News in Brief
Roaring Fork Outdoor Volunteers will mark its 10th anniversary this weekend with a “Tribute to Trails” fund-raising gathering at T-Lazy 7 Ranch.Set for 7 p.m. Saturday, the event will include dinner, drinks, a cash bar, gifts and prizes, and music and dancing. The general public is invited to take part in what has traditionally been a small event to thank the volunteers who have worked on various trails projects over the year.”This is a celebration of our 10 years of work,” said Roaring Fork Outdoor Volunteers Director David Hamilton, noting that the T-Lazy 7 dining hall seats 200 and that tickets still were available as of Wednesday.Tickets are $25 per person in advance for members, or $50 for nonmembers (the ticket includes the cost of a new membership).Space is limited, so organizers urged interested patrons to sign up as early as possible. For more information or to make a reservation, visit rfov.org or call 927-8241.
BRECKENRIDGE – A federal judge on Wednesday approved the town’s $9 million purchase of B&B Mines for use as open space.U.S. District Court Judge Edward W. Nottingham gave the go-ahead on a consent decree, which was required in the purchase of the 1,840-acre mining land because of potential liability issues.The decree limits the amount of liability that the town and Summit County, which was also involved in the purchase, will assume. The agreement also mandates that the town and county set up a water treatment plant to remove zinc and cadmium from the area to reduce levels in the Blue River.The Breckenridge and Summit County negotiated for four years to buy the property, which is a part of the larger Golden Horseshoe area. Some of the Horseshoe land is protected as part of the White River National Forest, but the town and county have slowly been acquiring that land to preserve as open space.”We are glad the acquisition is finally done,” said County Commissioner Tom Long. “We can now move ahead to effectively manage the resources of the Golden Horseshoe and its array of recreational uses.” (From the Summit Daily News)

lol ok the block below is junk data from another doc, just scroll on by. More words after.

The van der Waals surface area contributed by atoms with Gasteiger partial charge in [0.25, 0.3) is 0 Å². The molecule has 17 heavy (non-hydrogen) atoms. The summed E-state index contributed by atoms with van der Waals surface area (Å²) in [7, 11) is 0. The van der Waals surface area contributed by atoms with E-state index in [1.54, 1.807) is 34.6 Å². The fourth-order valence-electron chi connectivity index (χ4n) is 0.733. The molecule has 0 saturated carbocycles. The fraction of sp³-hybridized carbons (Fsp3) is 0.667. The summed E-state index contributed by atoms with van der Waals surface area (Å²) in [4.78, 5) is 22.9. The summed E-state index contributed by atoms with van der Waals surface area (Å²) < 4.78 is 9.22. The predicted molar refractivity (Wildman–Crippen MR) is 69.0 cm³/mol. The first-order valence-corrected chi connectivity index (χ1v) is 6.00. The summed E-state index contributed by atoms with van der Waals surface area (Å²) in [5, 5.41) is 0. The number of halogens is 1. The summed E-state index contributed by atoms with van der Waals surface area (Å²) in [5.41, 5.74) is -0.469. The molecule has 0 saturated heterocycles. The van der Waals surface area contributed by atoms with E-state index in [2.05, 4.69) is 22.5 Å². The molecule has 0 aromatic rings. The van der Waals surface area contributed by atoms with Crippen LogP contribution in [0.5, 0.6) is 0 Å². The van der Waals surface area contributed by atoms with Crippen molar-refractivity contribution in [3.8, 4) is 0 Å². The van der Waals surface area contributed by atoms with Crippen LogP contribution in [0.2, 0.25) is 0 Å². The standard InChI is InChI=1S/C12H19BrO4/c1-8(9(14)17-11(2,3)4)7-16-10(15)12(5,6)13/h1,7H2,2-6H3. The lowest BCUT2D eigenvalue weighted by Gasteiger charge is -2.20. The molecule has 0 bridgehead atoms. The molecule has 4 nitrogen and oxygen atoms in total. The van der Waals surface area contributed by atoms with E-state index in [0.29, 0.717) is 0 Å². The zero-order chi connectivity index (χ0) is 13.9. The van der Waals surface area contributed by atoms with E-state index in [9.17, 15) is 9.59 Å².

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A management plan for the Marolt Open Space guides the city to largely leave it alone, although a feasibility study will be done for a potential bike park on the south side of the property.